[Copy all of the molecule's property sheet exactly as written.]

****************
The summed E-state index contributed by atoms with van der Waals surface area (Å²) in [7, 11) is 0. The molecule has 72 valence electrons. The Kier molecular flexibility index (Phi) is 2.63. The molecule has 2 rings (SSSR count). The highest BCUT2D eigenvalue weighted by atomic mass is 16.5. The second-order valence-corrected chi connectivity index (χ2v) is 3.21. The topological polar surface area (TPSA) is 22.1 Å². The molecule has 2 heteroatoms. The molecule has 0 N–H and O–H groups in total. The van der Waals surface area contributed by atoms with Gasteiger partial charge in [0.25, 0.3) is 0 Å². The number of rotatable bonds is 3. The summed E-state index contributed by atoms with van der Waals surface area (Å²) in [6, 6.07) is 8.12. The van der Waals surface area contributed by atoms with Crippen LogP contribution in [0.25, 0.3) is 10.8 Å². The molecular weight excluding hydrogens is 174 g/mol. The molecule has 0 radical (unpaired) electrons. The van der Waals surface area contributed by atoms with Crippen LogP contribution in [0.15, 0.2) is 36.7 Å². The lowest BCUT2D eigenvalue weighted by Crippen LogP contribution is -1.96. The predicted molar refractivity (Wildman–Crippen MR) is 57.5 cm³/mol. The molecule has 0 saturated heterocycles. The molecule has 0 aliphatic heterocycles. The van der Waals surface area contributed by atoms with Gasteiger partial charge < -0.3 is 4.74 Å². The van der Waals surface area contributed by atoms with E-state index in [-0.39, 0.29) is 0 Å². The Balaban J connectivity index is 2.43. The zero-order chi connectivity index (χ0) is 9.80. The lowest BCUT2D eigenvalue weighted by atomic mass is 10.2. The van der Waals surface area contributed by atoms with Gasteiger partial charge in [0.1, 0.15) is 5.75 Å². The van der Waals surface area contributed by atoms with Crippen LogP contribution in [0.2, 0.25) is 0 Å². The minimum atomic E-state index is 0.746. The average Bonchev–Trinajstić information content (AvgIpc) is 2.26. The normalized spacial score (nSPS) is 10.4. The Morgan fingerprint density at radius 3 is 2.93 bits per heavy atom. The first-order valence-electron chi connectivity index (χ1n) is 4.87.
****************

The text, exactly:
The summed E-state index contributed by atoms with van der Waals surface area (Å²) in [7, 11) is 0. The molecule has 72 valence electrons. The Kier molecular flexibility index (Phi) is 2.63. The molecule has 2 rings (SSSR count). The highest BCUT2D eigenvalue weighted by atomic mass is 16.5. The second-order valence-corrected chi connectivity index (χ2v) is 3.21. The topological polar surface area (TPSA) is 22.1 Å². The molecule has 2 heteroatoms. The molecule has 0 N–H and O–H groups in total. The van der Waals surface area contributed by atoms with Gasteiger partial charge in [0.25, 0.3) is 0 Å². The number of rotatable bonds is 3. The summed E-state index contributed by atoms with van der Waals surface area (Å²) in [6, 6.07) is 8.12. The van der Waals surface area contributed by atoms with Crippen LogP contribution in [0.25, 0.3) is 10.8 Å². The molecular weight excluding hydrogens is 174 g/mol. The molecule has 0 radical (unpaired) electrons. The van der Waals surface area contributed by atoms with Crippen LogP contribution in [0.15, 0.2) is 36.7 Å². The lowest BCUT2D eigenvalue weighted by Crippen LogP contribution is -1.96. The predicted molar refractivity (Wildman–Crippen MR) is 57.5 cm³/mol. The molecule has 0 saturated heterocycles. The molecule has 0 aliphatic heterocycles. The van der Waals surface area contributed by atoms with Gasteiger partial charge < -0.3 is 4.74 Å². The van der Waals surface area contributed by atoms with E-state index in [-0.39, 0.29) is 0 Å². The Balaban J connectivity index is 2.43. The zero-order chi connectivity index (χ0) is 9.80. The lowest BCUT2D eigenvalue weighted by atomic mass is 10.2. The van der Waals surface area contributed by atoms with Gasteiger partial charge in [0.1, 0.15) is 5.75 Å². The van der Waals surface area contributed by atoms with Crippen LogP contribution in [0.2, 0.25) is 0 Å². The minimum atomic E-state index is 0.746. The average Bonchev–Trinajstić information content (AvgIpc) is 2.26. The normalized spacial score (nSPS) is 10.4. The Morgan fingerprint density at radius 3 is 2.93 bits per heavy atom. The first-order valence-electron chi connectivity index (χ1n) is 4.87.